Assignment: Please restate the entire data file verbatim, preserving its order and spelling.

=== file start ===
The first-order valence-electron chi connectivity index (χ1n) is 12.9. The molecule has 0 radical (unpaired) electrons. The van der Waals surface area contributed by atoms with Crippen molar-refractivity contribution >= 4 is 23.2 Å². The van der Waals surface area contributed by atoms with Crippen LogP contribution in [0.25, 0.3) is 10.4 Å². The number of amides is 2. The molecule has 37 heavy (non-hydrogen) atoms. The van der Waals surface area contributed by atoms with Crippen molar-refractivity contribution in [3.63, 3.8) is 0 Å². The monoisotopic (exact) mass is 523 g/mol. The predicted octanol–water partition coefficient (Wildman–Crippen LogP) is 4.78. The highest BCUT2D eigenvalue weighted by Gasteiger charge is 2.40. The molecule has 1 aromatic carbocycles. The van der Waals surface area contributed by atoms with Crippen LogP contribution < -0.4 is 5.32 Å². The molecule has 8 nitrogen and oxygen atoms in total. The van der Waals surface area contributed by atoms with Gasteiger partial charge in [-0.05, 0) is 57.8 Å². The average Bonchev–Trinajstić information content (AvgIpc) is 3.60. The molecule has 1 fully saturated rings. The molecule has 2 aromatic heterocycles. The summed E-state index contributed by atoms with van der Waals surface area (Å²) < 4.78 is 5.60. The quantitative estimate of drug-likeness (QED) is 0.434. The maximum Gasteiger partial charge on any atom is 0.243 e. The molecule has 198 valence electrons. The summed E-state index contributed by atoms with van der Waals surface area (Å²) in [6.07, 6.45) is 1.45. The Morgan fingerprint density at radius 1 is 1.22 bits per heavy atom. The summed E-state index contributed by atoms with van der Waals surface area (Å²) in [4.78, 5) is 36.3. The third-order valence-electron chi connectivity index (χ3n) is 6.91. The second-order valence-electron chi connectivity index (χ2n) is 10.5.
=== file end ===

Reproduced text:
The first-order valence-electron chi connectivity index (χ1n) is 12.9. The molecule has 0 radical (unpaired) electrons. The van der Waals surface area contributed by atoms with Crippen molar-refractivity contribution >= 4 is 23.2 Å². The van der Waals surface area contributed by atoms with Crippen LogP contribution in [0.25, 0.3) is 10.4 Å². The number of amides is 2. The molecule has 37 heavy (non-hydrogen) atoms. The van der Waals surface area contributed by atoms with Crippen molar-refractivity contribution in [3.63, 3.8) is 0 Å². The monoisotopic (exact) mass is 523 g/mol. The predicted octanol–water partition coefficient (Wildman–Crippen LogP) is 4.78. The highest BCUT2D eigenvalue weighted by Gasteiger charge is 2.40. The molecule has 1 aromatic carbocycles. The van der Waals surface area contributed by atoms with Crippen LogP contribution < -0.4 is 5.32 Å². The molecule has 8 nitrogen and oxygen atoms in total. The van der Waals surface area contributed by atoms with Gasteiger partial charge in [-0.05, 0) is 57.8 Å². The average Bonchev–Trinajstić information content (AvgIpc) is 3.60. The molecule has 1 fully saturated rings. The molecule has 2 aromatic heterocycles. The summed E-state index contributed by atoms with van der Waals surface area (Å²) < 4.78 is 5.60. The quantitative estimate of drug-likeness (QED) is 0.434. The maximum Gasteiger partial charge on any atom is 0.243 e. The molecule has 198 valence electrons. The summed E-state index contributed by atoms with van der Waals surface area (Å²) in [6.07, 6.45) is 1.45. The Morgan fingerprint density at radius 1 is 1.22 bits per heavy atom. The summed E-state index contributed by atoms with van der Waals surface area (Å²) in [4.78, 5) is 36.3. The third-order valence-electron chi connectivity index (χ3n) is 6.91. The second-order valence-electron chi connectivity index (χ2n) is 10.5.